The night The Force Awakens premiered in Hollywood, J.D. Dillard finished his first movie, Sleight. Those two events may sound unrelated, but not for Dillard. Without seeing the seventh Star Wars movie get made, Dillard wouldn’t have been inspired to make his acclaimed film.
Sleight is the story of a boy named Bo (Jacob Latimore) who practices magic to help provide for his sister. When Bo gets involved with the wrong people, he’s forced to use magic to get out of trouble. It premiered at the 2016 Sundance Film Festival and was completed just a few months prior. But before that, Dillard spent a year with J.J. Abrams on the set of The Force Awakens.
“J.J. has joked before I was sort of the European life coach,” Dillard told io9 in Los Angeles. “So I worked on somewhat abstract, familial aspects. I was really just there to be family support. But just because of my proximity, I spent plenty of time on set. Just as a fly on the wall. Day-to-day, I didn’t have any responsibilities [on] the set, which is very rare.”
Dillard got the job after taking a demotion from his position reading scripts for Reveille, the company that made The Office, The Biggest Loser, Ugly Betty, and MasterChef, to become a receptionist at Bad Robot.
As a huge Lost, Alias, and J.J. Abrams fan, Dillard quickly became very comfortable at Bad Robot. “There’s something about this place,” he said. “And over the course of a few years that place really became family.”
While he was working the days at Bad Robot, Dillard and his partner, Alex Theurer, were writing movies at night. They were going around town, pitching studios on various ideas but continually getting beat out. It was a frustrating time for the pair but then everything changed when Dillard’s boss signed on to make the new Star Wars movie.
“I think the frustration of not winning writing jobs matched with the completely devastating inspiration of watching one of my favorite directors direct my favorite film franchise,” Dillard said. “Coming back from that year on Force Awakens really sort of lit the fire to go fucking shoot something.”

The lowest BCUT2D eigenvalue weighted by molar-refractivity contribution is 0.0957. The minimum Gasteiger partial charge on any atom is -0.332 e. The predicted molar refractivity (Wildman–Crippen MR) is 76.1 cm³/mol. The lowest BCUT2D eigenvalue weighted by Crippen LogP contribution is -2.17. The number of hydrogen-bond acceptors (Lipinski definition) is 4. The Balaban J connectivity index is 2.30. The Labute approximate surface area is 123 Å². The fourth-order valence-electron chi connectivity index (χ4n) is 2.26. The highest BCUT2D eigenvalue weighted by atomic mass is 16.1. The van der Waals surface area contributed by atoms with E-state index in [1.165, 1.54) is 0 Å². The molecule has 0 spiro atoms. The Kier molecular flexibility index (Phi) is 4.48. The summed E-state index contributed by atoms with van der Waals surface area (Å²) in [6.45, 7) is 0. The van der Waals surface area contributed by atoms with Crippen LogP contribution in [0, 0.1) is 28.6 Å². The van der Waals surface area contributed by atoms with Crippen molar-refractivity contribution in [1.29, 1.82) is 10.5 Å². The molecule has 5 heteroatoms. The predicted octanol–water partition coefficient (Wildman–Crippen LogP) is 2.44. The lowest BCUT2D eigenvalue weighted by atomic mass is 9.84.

Before he could do that, though, he had to spend a year in London watching the creation of what would become one of the biggest movies of all time. The experience gave him confidence.
“For someone who also wants to make movies, no bigger IP could be demystified for me,” Dillard said. ”I think when you see a movie like Star Wars get made, and you realize these problems people face on set are the same on all sets. It doesn’t matter how many zeroes’ are at the end of the budget, we’re all after the same thing. And I think that really gave me agency in coming off with ‘Let’s just shoot something.’”
Dillard got back from Star Wars in September 2014; on Halloween, he and Theurer took a meeting with producer Eric Fleischman. There, they pitched him Sleight, which they had written as a short two years earlier and couldn’t get funding for. Fleischman loved the idea and said he wanted to read the script—a script they lied about having.
“I was like, ‘Cool. Just let Alex and I clean it up. We’ll send it over to you.’” Dillard said. “We wrote it in about two-and-a-half weeks and then sent it to him. And basically, the feedback was great. [He said] ‘You can shoot June 21.’ And again, with our previously very mild studio experience, this seemed like a scam.”
But it wasn’t a scam. Soon they had a budget, a bank account, and shot Sleight over 16 days around Los Angeles. After 10 weeks of post-production, they made the deadline to submit to Sundance and in November, they got in.
On December 14, 2015, the day Abrams revealed The Force Awakens to the world, Dillard sent his final DCP to Sundance for the festival. “So, perfect timing,” he said.
Dillard hasn’t rested in the year and a half it’s taken for Sleight to come out. He’s about to go shoot Sweetheart, a “horror/survival movie that’s extremely spartan with a very cool pseudo-horror/science-fiction spin” for Blumhouse. He’s also attached to remake The Fly and has a not-so-active idea that Paramount and Bad Robot own. From Star Wars to Sleight, a lot has changed for the filmmaker.
“If we use Sundance as sort of this split A-side and B-side of our career right now, I think on the A-side we were just chasing jobs because they were jobs and we wanted to work,” Dillard said. “Now with Sleight [being released], it at least opens the door to some more interesting things and there are more interesting conversations. It has really afforded us the opportunity to engage in only things we love.”
Engaging with that other galaxy he loved certainly helped, too. Sleight opens in limited release April 28.